fibromyalgia, diagnosis, diagnoses, irrelevant, disease cause

Not What, but Why!

Not What, but Why!

© 2006 Wellness Clubs of

I set out to write an article for this month’s issue about fibromyalgia, a condition characterized by painful spots in muscles throughout the body. I am being asked about the condition with increasing frequency. It is clear that unless the tide changes soon nearly everyone will either be afflicted or know a friend or relative who is experiencing the characteristic symptoms.

As I was in the process of researching and writing the article, however, I realized that unless I first explained a fundamental principle of wellness any attempt to address what is currently called fibromyalgia would fall short of providing hope and direction to those seeking meaningful answers about their condition. It is critical that not only those suffering from fibromyalgia, but anyone who has been given a medical diagnosis understand that the only question that really matters is not what, but why.

June is the month in which I must renew my license to practice medicine. As I was writing the check I paused to consider what I was purchasing beyond the small card I carry in my wallet declaring that I have been licensed to practice medicine in the State of Oklahoma.

Few people understand what actually constitutes and defines the practice of medicine. I suspect that most physicians would have difficulty succinctly explaining what sets them apart from other providers of what is generally called “health care”. The definition of what constitutes the practice of medicine is really quite simple and straightforward. It can be expressed in just two words: diagnosis and treatment.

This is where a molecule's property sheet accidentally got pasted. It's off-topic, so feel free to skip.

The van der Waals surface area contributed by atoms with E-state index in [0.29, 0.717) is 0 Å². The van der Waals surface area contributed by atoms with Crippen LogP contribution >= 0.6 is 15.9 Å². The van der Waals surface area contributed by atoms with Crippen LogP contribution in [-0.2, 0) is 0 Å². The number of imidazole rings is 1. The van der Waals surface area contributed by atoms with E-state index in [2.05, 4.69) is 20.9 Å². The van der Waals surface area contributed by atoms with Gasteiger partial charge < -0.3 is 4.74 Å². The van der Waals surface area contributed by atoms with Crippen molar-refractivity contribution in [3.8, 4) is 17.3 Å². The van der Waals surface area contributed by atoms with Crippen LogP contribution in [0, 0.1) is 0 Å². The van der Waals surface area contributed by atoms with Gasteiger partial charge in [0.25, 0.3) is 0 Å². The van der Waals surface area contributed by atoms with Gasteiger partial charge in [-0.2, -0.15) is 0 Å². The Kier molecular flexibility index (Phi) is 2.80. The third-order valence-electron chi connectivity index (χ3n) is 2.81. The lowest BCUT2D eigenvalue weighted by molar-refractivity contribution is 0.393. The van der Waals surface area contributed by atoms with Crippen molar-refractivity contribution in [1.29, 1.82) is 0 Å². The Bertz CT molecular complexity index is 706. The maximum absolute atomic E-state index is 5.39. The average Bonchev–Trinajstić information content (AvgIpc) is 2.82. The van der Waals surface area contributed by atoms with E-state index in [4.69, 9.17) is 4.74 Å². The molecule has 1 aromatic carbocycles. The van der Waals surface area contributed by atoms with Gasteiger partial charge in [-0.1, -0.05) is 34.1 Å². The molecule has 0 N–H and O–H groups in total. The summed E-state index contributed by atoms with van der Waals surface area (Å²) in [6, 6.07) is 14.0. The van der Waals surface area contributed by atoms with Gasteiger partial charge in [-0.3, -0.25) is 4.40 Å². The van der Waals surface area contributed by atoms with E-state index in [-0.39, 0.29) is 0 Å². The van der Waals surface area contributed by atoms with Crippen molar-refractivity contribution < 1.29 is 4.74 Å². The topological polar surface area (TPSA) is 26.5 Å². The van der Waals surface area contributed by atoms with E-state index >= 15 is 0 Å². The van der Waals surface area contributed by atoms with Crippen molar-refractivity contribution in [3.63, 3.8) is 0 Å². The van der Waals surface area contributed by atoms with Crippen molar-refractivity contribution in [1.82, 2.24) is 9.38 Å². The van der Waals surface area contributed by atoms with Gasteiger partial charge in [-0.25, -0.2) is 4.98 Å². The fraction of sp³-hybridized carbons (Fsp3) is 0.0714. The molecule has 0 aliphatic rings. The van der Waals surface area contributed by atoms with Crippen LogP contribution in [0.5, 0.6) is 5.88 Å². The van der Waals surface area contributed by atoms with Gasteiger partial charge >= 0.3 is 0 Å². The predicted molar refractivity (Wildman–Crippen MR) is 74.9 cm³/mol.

Whether I, or anyone else, is or is not practicing medicine is often simply a matter of semantics. For example, imagine that you have been working outside on a hot summer day. You feel tired, somewhat dizzy, and your skin is hot and dry.

If I tell you that are suffering from heat exhaustion and advise you to drink water and replace body salts I am practicing medicine because I have made a diagnosis and recommended an appropriate treatment. If, on the other hand, I tell you that using a sports drink to replace electrolytes and drinking plenty of water supports the body’s ability to stay healthy while working in hot conditions I am simply giving advice. I have not made a diagnosis nor have I recommended treatment for an illness.